Archive for June, 2014

This pork is a hog

Author: admin

For many, many a moon, it’s been hard to say anything positive about our miscreants in congress. Especially those in the Grand Old Party of “NO.” About the time you think they’ve reached the bottom, one of ‘em digs a little deeper and any thoughts of saying something positive about recalcitrant elephants are immediately dashed.

But one fella – Idaho’s Second Congressional District part-time dentist – has acquitted himself with more positive job performance than a majority of others in the herd. Mike Simpson can be honestly castigated for making a number of wrong-headed votes in the name of Republican “unity” – a phrase rapidly becoming inappropriate for anything GOP. He’s gone along with his leadership on some things unnecessarily partisan. Still, on the whole – as far as his folks at home are concerned – he’s been quite helpful.

But now, he finds himself doing something for the sake of some of those same home folk that may be politically smart but it’s also politically abhorrent to a lot of us – and maybe even him – because it’s wasteful of our tax dollars and is little more than pork wrapped in the old American flag.

The brass hats in the Pentagon maze have been trying for years to thin out our inventory of obsolete, costly and no-longer-effective weapons systems. Things change. We move on. Technology keeps getting better. We can kill more people with less. And, sometimes, we can even kill them one-at-a-time from 5,000 miles away – if everything operates properly. So, some of the deadly toys we bought many moons ago should be retired or recycled.

But – when the folks on Capitol Hill – the ones who think holding elective office is a tenured “career” regardless of performance – hear such talk, there’s an immediate reaction of sphincter puckering and a rush to head off any loss of defense spending in the home district. One of the leaders in this embarrassment of pork preservation has been the Speaker himself. The Army has been telling Congress for years it doesn’t want any more copies of certain models of current tanks – wants to stop building ‘em – and it wants a particular company to stop refurbishing the ones damaged on current battlefields. Stop, already!

Ah, but the company that does all that tank rebuilding is where? Where? All together now – OHIO! And that district is represented in Congress by whom? All together now – SPEAKER BOEHNER! And in his mind, we’ll never have enough tanks – especially not enough rebuilt tanks – until Hell freezes over. It’s called “pork,” boys and girls. P-O-R-K!

So, what about Mike Simpson? Well, he’s now caught up in something very similar. He’s “going to the mat” to save a flying weapons system the U.S. Air Force doesn’t want anymore – the A-10 Thunderbolt. Or, as it’s more informally known, the “Warthog.” The “Hog” first flew in about 1976. It’s been called an “airborne tank” because it can take a lot of punishment and keep on flying. It’s a twinjet craft used in close support of combat troops for strafing, rocket launching and putting a lot of hurt on those threatening our people. It’s been a great airplane and the most effective aerial weapons carrier for such work.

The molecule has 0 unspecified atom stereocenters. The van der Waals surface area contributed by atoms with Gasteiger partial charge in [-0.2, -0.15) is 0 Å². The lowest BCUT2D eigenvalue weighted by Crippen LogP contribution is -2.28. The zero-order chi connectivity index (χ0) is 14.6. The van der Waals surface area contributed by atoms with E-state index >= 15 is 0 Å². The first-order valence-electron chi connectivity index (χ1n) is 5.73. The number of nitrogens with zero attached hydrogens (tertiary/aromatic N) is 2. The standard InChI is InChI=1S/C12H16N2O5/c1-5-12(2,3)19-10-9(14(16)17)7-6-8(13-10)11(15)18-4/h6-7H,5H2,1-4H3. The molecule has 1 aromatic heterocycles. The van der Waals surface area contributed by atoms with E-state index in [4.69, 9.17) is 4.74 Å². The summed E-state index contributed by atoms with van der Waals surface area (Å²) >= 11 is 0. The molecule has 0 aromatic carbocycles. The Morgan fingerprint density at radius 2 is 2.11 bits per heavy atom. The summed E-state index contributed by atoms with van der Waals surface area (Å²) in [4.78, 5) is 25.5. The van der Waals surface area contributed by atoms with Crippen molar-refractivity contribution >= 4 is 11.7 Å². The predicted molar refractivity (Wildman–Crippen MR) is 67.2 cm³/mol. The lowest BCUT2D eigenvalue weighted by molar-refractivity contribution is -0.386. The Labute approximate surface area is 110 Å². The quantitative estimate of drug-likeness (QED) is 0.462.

But times have changed. Technology has improved. We’ve got new planes – drones – better ground weapons. USAF equipment buyers want to phase out the old “Hog” and spend our tax dollars on better, newer and more effective killing stuff. And therein lies the trap drawing Mike Simpson’s “Luke Skywalker” over to “the Dark side.” Fight for the folks at home. Support that pork!

Gowen Field is a small Idaho National Guard base on the South side of Boise’s busy commercial airport. It should have been moved years ago. One of the prime reasons it exists is to be Idaho’s home for “Warthogs.” A couple dozen of ‘em. And all the support personnel, local payroll and purchasing power it takes to keep ‘em flying. So you just know any USAF decision to disrupt that flow of federal dollars is going to bring instant screams from Idaho And that’s where our GOPer Simpson is caught.

I’ve known Mike for years. He’s a good head. And he’s done his share of pork banishment. But now the pork on the political spit is his. Gowen Field is about the distance of a Peyton Manning pass inside his congressional district. Just inside the line. So, after years of campaigning on the old Republican lie – er, line – of “lower taxes” and “an end to unnecessary spending,” our legislative tooth fixer is hoist on his own pork petard.

His chances of winning are very slim without some pork-passing help. The defense bill has cleared the House and is buried in the Senate. Of course, there’ll be some amending and some cutting and some pork added. But the lift to pull the aerial pork out of the fire is gonna be a heavy one. Unless senators from Michigan, Arizona, Georgia, Missouri and Utah jump in to help. They’ve got “Hog” bases, too, you see. Or “Hog” maintenance facilities. Got to spread that tasty “pig meat” around, don’t you know?

Given his long-standing, squeaky-clean conservative record, Simpson’s in a strange place. He’s waging a good fight. But whether he’ll have his whole Republican “cost-cutting” heart in the battle is another question.

Still, seems to me quite fitting that the pork at the center of Simpson’s political conundrum is a “Hog.” And remember, boys and girls – pork is always – ALWAYS – in the eye of the beholder.